The quick death but seemingly interminable after-illness of Congressman Mark Foley’s political career have of course offered delights—primarily a tasty nosh over the specter of Republican hypocrisy finally made blatant—and plain—enough for practically all Americans to soak up. Far too many people could not get that it was Dick and Lynne Cheney, and not John Kerry and John Edwards, who were the hypocrites when it came to the question of young Mary’s lesbianism.
It’s very hard for anyone to miss the irony in a Republican who chaired a House subcommittee on the sexual exploitation of minors and wrote legislation that criminalized a surprisingly detailed array of Internet communications being snared by his own smutty IMs to former interns who as high schoolers were under his charge and may yet have been too young to engage with an adult in the behaviors which Foley so inartfully—don’t you think?—suggested.
Then too, of course, there seems to be a good shot that the Foley mess might prove the tipping point in the American people’s abandonment of GOP hegemony over all three branches of the federal government. If Iraq, Katrina, wild gas price fluctuations, global warming blithely ignored, Iranian nuclear aims too long similarly treated, ditto on North Korea, and on and on and on were not quite enough, the sizzle of sleazy sex (or its pallid cyber imitation) just might be enough come November 7.
After all, even Kim Jong-il’s presumed nuke games this week were unable to banish Foley-Hastert-Reynoldsgate from the headlines and pixels.
Alas, it is not all good news. Pat Buchanan hit the trail early demagoguing about gay men’s proclivities. And Buchanan was the most attractive of the crowd who eventually gathered around that lynching. Fortunately, the American public has largely learned to ignore Buchanan, and more respectable Republicans were hardly about to start a full-out gay bash.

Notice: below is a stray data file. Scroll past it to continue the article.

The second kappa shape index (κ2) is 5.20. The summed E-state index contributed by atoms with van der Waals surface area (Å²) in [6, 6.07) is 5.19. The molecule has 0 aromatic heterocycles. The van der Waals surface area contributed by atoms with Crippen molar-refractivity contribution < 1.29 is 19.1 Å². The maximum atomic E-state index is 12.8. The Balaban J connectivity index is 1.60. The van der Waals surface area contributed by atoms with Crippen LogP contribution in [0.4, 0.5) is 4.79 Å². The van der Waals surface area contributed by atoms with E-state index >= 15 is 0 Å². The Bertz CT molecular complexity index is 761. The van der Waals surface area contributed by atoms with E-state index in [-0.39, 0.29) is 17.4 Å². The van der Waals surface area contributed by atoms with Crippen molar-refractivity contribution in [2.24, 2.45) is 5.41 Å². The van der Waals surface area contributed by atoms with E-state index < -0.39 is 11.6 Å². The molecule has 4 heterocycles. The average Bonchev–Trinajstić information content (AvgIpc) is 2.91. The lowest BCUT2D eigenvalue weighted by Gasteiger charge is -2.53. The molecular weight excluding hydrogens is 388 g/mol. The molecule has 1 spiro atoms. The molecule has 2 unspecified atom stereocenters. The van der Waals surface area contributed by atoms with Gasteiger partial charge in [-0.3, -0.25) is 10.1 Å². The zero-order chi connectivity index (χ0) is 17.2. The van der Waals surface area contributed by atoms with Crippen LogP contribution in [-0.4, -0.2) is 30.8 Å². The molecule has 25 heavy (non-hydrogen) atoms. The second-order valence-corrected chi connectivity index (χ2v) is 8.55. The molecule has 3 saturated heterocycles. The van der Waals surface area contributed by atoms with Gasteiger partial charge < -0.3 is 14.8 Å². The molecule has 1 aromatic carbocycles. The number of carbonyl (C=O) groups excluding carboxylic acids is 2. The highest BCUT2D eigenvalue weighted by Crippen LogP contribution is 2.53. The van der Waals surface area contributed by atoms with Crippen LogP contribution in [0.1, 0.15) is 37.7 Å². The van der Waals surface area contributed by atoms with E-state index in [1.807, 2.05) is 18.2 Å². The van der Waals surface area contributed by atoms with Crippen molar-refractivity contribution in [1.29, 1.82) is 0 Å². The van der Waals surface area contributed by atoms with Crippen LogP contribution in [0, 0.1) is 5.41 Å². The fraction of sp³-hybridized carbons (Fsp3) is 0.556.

But a more subtle theme emerged with the potential to catch on and prove far more insidious—the notion that a cabal of gay men, closeted and otherwise, circled wagons around Foley and provided the protection that enabled his predations. This list is headed by Kirk Fordham, the former chief of staff for Foley who went on to work for upstate Republican Congressman Thomas Reynolds, who is now busy apologizing to voters for not doing more with the information he knew of at least five months ago. Jeff Trandahl, the former House clerk with clear responsibilities over the page program who had warning signs at least three years ago, is also one of the velvet mafia of suspicious codependents.
Let these guys take the brunt of the fall, spare Reynolds, Hastert, et. al., and in the process impugn the reliability and trustworthiness of gay men in public life for the foreseeable future. It’s a plan, if you’re roving for one.
And, finally, the laughs over Foley’s fall obscure a central distinction largely lost in the public discussion. The man was inappropriate, probably a predator of sorts, maybe a creep, who chased after guys way too young, some of whom may have been underage. But he wasn’t a pedophile. If we lose the discernment to see the difference there, it doesn’t say much about our ability to understand teenage sexuality with much sophistication. And as we wring our hands about young girls having babies and young boys getting AIDS, isn’t that really the problem?